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beneme

 
Southern Pacific Narrow Gauge Railroad

carson n colorado

Alico
Dolomite
Mock
Tramway
Swansea

turntable

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All material courtesy of Rich McCutchan unless otherwise noted.
See USE NOTICE on Home Page.
train and tower


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slim princess
SP No. 9 heads north from Keeler in the early morning light.
1948 near Dolomite Siding.
slim princess
SP No. 9 by Alico Siding in 1953

swansea

Rock house remains in Swansea along the SPNG in Owens Valley.

swansea

Swansea along the SPNG in Owens Valley.

dolomite siding

Engine No. 18 switches at the Limestone Quarry at Dolomite in 1949.

saline spur

Located four miles north of Keeler, the spur line to the salt mill can be seen to the right.

slim rails

The Saline Valley Salt Mill at Tramway in Owens Valley, 1915. The track in the foreground connected to the narrow gauge main line.
saline valley salt tram
View looking west from the Saline Valley towards the Inyo Mountains during construction of the aerial tramway.

salt tram

Failure of the grip lock (lower wheel and handle shown on the bucket hanger) to hold the filled buckets on the cables resulted, in part, in the eventual abandonment of the salt tram in 1930.
DOLOMITE
Plymouth Model DLC "locomotive" at work near Keeler, CA - 1930
dennis burke
The "Slim Princess" at Dolomite Crossing
(Photo courtesy of Dennis Burke)

DOLOMITE

Plymouth Model DLC "locomotive" at work near Keeler, CA - 1930

plymouth

Plymouth Model JL-2
At Keeler both Inyo Development and then Natural Soda Products operated narrow gauge tramways from evaporation beds in the lank to the processing plants. This derelect is still at Keeler.
(Photo courtesy Aaron Paz)

plymouth
Plymouth Model FL-2
(Photo courtesy of Drew Simon)

Per Randy Hess - April 2019

There are three different locomotives in photos above.
I suspect the black and white photo above is at Natural Soda Products, one of two railroad operations out of Keeler (Inyo Development and Natural Soda Products), harvesting various salts from the lake bed.
Natural Soda Products was 3’ gauge… and had 4 Plymouth locomotives:
c/n 1166, Plymouth Model AL-2, 12/5/1921
4-wheel, “friction drive” gas, Continental 3.5 engine, 23 hp, 3 tons
Built for Natural Soda Products
No known disposition

c/n 1611, Plymouth Model DL-2, 12/11/192
4-wheel, gas/mechanical drive, Buda BTU engine, 52 hp, 7 tons
Built for H C Collins, Los Angeles (dealer)
To Natural Soda Products 12/21/1923

c/n 1853, Plymouth Model DLC-6, 10/7/1924
4-wheel, gas/mechanical drive, Climax TU engine, 65 hp, 7 tons
Built for H C Collins, Los Angeles (dealer)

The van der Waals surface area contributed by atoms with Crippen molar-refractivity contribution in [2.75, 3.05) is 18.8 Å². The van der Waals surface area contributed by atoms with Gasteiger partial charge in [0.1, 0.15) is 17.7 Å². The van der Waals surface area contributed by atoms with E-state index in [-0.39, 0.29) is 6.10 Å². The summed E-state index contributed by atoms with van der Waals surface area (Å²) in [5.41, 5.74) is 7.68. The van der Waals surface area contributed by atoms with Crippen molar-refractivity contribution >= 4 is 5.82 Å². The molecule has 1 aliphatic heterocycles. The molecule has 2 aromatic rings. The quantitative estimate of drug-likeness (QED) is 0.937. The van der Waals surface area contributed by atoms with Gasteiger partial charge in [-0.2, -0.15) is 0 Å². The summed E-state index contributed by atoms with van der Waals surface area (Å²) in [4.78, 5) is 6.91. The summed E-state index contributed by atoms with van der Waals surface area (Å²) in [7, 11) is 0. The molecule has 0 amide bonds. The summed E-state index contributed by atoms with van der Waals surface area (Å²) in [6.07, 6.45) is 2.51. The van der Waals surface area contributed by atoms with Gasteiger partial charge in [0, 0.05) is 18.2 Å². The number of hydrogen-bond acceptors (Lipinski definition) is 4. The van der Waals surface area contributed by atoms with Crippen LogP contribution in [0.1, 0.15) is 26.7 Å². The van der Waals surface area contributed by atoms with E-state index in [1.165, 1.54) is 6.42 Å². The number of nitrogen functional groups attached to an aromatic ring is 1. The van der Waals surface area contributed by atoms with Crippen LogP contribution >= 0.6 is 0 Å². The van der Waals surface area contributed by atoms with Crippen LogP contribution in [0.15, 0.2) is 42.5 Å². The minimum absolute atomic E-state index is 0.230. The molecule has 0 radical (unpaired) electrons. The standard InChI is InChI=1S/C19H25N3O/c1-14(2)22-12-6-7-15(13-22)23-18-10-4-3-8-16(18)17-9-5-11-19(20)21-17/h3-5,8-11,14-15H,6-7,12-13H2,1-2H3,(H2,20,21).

To Natural Soda Products 11/12/1924

c/n 2053, Plymouth Model FL-2, 6/24/1925
4-wheel, gas/mechanical drive, Buda KTU engine, 35 hp, 4 tons
Built for H C Collins, Los Angeles (dealer)
To Natural Soda Products 8/31/1925

The locomotive in the photo is a DLC. The cars are “Steam Shovel Cars” made by a number of manufacturers, including Western Wheeled Scraper.
The locomotive which was at Laws is a weird “Hunt System” loco… it has flanges that run on the outside edge of the rail… the gauge is about 22”…
The locomotive at Keeler is Plymouth model JL from Leslie Salt at at Saltus on Bristol Lake CA (Amboy). It is their No 2, model JDC type 2, 15 ton, c/n 4553, built 7/6/1943
Inyo Development the other company at Keeler had both 3’ and 2’ gauge trackage… they had a former Bodie & Benton locomotive on the 3’ gauge, and apparently a Milwaukee gas locomotive, gauge unknown, seen in a photo.
There was also a 3’ gauge salt harvesting railroad on the SPng at Rhodes. The tracks there went back to Nevada Salt and Borax Company, and were supposedly built with rail from the Candelaria Branch. A new company, Rhodes Alkali and Chemical Company was started in 1928, acquiring the previous company in 1930, building a new plant in 1932, including adding a Plymouth 5 ton FL, c/n 3463
.

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 "Carson & Colorado"[pdf]
by Lucius Beebe and Charles Clegg


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 When Steam Engines Roared in Owens Valley

In the lexicon of the Old West, few names conjure-up more dreams of glory than that of the Carson & Colorado Railroad. Henry Yerington and the moneybags of the Bank of California built it; Lucius Beebe enshrined it; Carl Fallberg satirized it; while time and the Washoe winds have all but erased its path.

It has been called, and fittingly so, the "Slim Princess" owing in part to the fact that her rails were spaced a mere three feet apart. It was also said to have been built "300 miles too long or 300 years too soon." But nevertheless, it survived in part even the greatest of the Nevada short lines ... the famous and fabulously rich Virginia & Truckee. It was in fact, the V&T and her wealth that financed the Carson & Colorado, not only providing its northern connection at Mound House, Nevada, now only a memory; but its visionary plan of connecting the Carson River with the distant Colorado River and all the silver and gold towns that would spring-up between. Originated, planned, pushed, financed and built by the Virginia & Truckee Railway in the early 1880's, the Carson & Colorado was all too soon a waif, unwanted and then finally unloaded on the unsuspecting but all powerful Southern Pacific ... just two months before news of the Tonopah gold boom resounded across the great basin and over-shadowed the queen of the Comstock herself, Virginia City.